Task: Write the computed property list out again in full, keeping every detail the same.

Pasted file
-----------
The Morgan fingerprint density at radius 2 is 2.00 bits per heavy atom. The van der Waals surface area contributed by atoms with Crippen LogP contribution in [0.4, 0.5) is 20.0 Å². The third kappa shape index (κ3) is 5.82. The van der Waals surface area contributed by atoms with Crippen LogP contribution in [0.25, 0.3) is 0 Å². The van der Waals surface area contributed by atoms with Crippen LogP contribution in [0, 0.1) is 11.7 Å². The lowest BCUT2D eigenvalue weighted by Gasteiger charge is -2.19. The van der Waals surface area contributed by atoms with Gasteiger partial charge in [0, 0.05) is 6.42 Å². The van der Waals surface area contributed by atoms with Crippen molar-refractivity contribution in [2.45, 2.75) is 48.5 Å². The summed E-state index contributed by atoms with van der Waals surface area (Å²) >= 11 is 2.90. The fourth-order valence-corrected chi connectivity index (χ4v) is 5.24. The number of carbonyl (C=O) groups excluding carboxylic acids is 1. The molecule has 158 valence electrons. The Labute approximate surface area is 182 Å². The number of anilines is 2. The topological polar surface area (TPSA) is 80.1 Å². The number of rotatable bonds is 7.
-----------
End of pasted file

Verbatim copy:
The Morgan fingerprint density at radius 2 is 2.00 bits per heavy atom. The van der Waals surface area contributed by atoms with Crippen LogP contribution in [0.4, 0.5) is 20.0 Å². The third kappa shape index (κ3) is 5.82. The van der Waals surface area contributed by atoms with Crippen LogP contribution in [0.25, 0.3) is 0 Å². The van der Waals surface area contributed by atoms with Crippen LogP contribution in [0, 0.1) is 11.7 Å². The lowest BCUT2D eigenvalue weighted by Gasteiger charge is -2.19. The van der Waals surface area contributed by atoms with Gasteiger partial charge in [0, 0.05) is 6.42 Å². The van der Waals surface area contributed by atoms with Crippen molar-refractivity contribution in [2.45, 2.75) is 48.5 Å². The summed E-state index contributed by atoms with van der Waals surface area (Å²) >= 11 is 2.90. The fourth-order valence-corrected chi connectivity index (χ4v) is 5.24. The number of carbonyl (C=O) groups excluding carboxylic acids is 1. The molecule has 158 valence electrons. The Labute approximate surface area is 182 Å². The number of anilines is 2. The topological polar surface area (TPSA) is 80.1 Å². The number of rotatable bonds is 7.